The continuing infestation of lionfish throughout the Caribbean and parts of the Atlantic is cause for alarm, because these prickly, venomous critters have no known natural enemies and their proliferation is going largely unchecked.
However, it seems that at least one large grouper has developed a taste for lionfish, poisonous spines and all, although eating them requires great care and proper timing.
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The accompanying Lionfish University video, showing a Nassau grouper stalking and ultimately devouring a lionfish in the Caribbean, is believed to be the first footage showing this type of event without the interference of humans (people killing lionfish and attempting to feed them to groupers).
The Nassau grouper seems to herd the lionfish from its reef into open water, where it can investigate and poke from various angles, before lunging for the kill.
While some viewers might feel sorry for the lionfish, biologists have good reason to cheer for the grouper, given that lionfish, which are native to the Indo-Pacific, posses the potential to disrupt ecosystems in the Caribbean and Atlantic.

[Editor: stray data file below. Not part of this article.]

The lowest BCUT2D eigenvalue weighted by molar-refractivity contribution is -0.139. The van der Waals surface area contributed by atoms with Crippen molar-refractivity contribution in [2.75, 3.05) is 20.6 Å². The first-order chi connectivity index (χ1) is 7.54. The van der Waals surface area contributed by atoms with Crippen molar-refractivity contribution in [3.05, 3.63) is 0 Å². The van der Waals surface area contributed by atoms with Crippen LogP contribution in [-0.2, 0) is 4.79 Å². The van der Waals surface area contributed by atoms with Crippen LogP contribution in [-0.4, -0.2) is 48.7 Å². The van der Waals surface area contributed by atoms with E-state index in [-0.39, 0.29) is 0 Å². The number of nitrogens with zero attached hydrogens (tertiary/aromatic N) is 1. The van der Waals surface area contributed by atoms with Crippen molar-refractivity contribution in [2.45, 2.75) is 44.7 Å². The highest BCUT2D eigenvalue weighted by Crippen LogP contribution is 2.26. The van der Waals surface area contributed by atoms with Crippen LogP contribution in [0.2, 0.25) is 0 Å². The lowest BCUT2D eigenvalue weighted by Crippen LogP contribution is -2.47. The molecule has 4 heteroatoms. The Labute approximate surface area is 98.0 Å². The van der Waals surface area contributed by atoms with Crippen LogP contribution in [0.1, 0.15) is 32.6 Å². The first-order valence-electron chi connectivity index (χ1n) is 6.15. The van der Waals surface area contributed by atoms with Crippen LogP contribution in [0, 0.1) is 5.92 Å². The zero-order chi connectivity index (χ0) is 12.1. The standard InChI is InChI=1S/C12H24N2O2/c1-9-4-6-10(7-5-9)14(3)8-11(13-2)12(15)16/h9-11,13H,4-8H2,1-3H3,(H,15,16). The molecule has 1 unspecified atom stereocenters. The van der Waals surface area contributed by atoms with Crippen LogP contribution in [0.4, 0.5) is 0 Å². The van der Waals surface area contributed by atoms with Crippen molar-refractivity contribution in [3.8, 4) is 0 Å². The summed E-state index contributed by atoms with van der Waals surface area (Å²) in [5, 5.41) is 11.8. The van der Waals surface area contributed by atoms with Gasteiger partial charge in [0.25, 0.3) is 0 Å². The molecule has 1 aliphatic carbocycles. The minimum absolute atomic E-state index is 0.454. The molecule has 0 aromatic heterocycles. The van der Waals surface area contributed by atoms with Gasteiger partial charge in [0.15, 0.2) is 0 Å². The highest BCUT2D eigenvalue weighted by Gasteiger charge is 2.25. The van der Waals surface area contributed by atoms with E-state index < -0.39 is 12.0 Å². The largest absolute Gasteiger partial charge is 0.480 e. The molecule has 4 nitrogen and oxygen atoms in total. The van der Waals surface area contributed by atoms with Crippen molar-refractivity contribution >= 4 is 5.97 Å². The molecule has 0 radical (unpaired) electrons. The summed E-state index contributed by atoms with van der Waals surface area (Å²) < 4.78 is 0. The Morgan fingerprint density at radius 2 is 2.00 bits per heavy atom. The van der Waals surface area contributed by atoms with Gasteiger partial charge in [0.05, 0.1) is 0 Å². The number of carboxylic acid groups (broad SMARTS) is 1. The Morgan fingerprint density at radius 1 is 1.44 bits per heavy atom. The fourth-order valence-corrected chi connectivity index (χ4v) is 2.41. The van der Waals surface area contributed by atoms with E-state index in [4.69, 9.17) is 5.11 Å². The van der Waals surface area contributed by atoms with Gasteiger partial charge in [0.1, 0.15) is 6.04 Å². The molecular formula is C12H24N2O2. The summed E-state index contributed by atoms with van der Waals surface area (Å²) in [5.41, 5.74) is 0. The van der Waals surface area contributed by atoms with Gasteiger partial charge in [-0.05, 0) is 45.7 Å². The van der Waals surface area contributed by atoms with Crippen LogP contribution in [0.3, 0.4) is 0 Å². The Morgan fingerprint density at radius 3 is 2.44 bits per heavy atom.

It remains unclear how devastating their presence–believed to be the result of years of people dumping their unwanted aquarium pets into the sea–may turn out to be.
But lionfish are carnivores, which feed small crustaceans and fish, including the young of groupers and snappers, so their impact is already proving to be significant.
The concern is so genuine that fisheries agencies and scuba divers, for the past several years, have conducted large-scale culling events in the hope of minimizing the threat.
Perhaps the larger groupers, such as the hungry fish in the video, are beginning to take matters into their own hands.